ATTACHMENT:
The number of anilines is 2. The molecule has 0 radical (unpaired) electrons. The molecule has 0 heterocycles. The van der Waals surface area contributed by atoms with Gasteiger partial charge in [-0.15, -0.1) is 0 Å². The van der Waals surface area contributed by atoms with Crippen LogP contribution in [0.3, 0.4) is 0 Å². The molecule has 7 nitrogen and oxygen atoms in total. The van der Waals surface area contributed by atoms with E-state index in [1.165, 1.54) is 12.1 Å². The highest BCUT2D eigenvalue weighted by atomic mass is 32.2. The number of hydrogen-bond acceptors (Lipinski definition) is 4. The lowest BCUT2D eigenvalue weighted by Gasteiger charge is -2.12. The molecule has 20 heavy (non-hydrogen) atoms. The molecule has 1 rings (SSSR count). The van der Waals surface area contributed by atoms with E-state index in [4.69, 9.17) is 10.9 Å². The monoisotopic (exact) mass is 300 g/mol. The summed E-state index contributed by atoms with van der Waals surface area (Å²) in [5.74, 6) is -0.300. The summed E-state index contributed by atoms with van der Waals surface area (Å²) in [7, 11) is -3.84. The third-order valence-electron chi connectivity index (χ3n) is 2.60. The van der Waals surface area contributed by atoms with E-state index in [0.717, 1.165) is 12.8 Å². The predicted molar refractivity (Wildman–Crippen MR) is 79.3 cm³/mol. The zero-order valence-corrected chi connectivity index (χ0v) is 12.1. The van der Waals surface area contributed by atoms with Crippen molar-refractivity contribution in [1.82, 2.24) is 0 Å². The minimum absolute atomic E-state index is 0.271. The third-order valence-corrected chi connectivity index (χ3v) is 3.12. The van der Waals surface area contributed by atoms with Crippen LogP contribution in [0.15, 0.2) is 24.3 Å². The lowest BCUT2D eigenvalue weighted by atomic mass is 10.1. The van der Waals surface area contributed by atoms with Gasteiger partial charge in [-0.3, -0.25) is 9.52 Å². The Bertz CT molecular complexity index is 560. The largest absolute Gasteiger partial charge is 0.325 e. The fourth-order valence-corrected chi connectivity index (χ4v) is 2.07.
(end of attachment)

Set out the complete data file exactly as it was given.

The number of anilines is 2. The molecule has 0 radical (unpaired) electrons. The molecule has 0 heterocycles. The van der Waals surface area contributed by atoms with Gasteiger partial charge in [-0.15, -0.1) is 0 Å². The van der Waals surface area contributed by atoms with Crippen LogP contribution in [0.3, 0.4) is 0 Å². The molecule has 7 nitrogen and oxygen atoms in total. The van der Waals surface area contributed by atoms with E-state index in [1.165, 1.54) is 12.1 Å². The highest BCUT2D eigenvalue weighted by atomic mass is 32.2. The number of hydrogen-bond acceptors (Lipinski definition) is 4. The lowest BCUT2D eigenvalue weighted by Gasteiger charge is -2.12. The molecule has 20 heavy (non-hydrogen) atoms. The molecule has 1 rings (SSSR count). The van der Waals surface area contributed by atoms with E-state index in [4.69, 9.17) is 10.9 Å². The monoisotopic (exact) mass is 300 g/mol. The summed E-state index contributed by atoms with van der Waals surface area (Å²) in [5.74, 6) is -0.300. The summed E-state index contributed by atoms with van der Waals surface area (Å²) in [7, 11) is -3.84. The third-order valence-electron chi connectivity index (χ3n) is 2.60. The van der Waals surface area contributed by atoms with E-state index in [0.717, 1.165) is 12.8 Å². The predicted molar refractivity (Wildman–Crippen MR) is 79.3 cm³/mol. The zero-order valence-corrected chi connectivity index (χ0v) is 12.1. The van der Waals surface area contributed by atoms with Crippen molar-refractivity contribution in [1.82, 2.24) is 0 Å². The minimum absolute atomic E-state index is 0.271. The third-order valence-corrected chi connectivity index (χ3v) is 3.12. The van der Waals surface area contributed by atoms with Crippen LogP contribution in [0.15, 0.2) is 24.3 Å². The lowest BCUT2D eigenvalue weighted by atomic mass is 10.1. The van der Waals surface area contributed by atoms with Gasteiger partial charge in [-0.3, -0.25) is 9.52 Å². The Bertz CT molecular complexity index is 560. The largest absolute Gasteiger partial charge is 0.325 e. The fourth-order valence-corrected chi connectivity index (χ4v) is 2.07.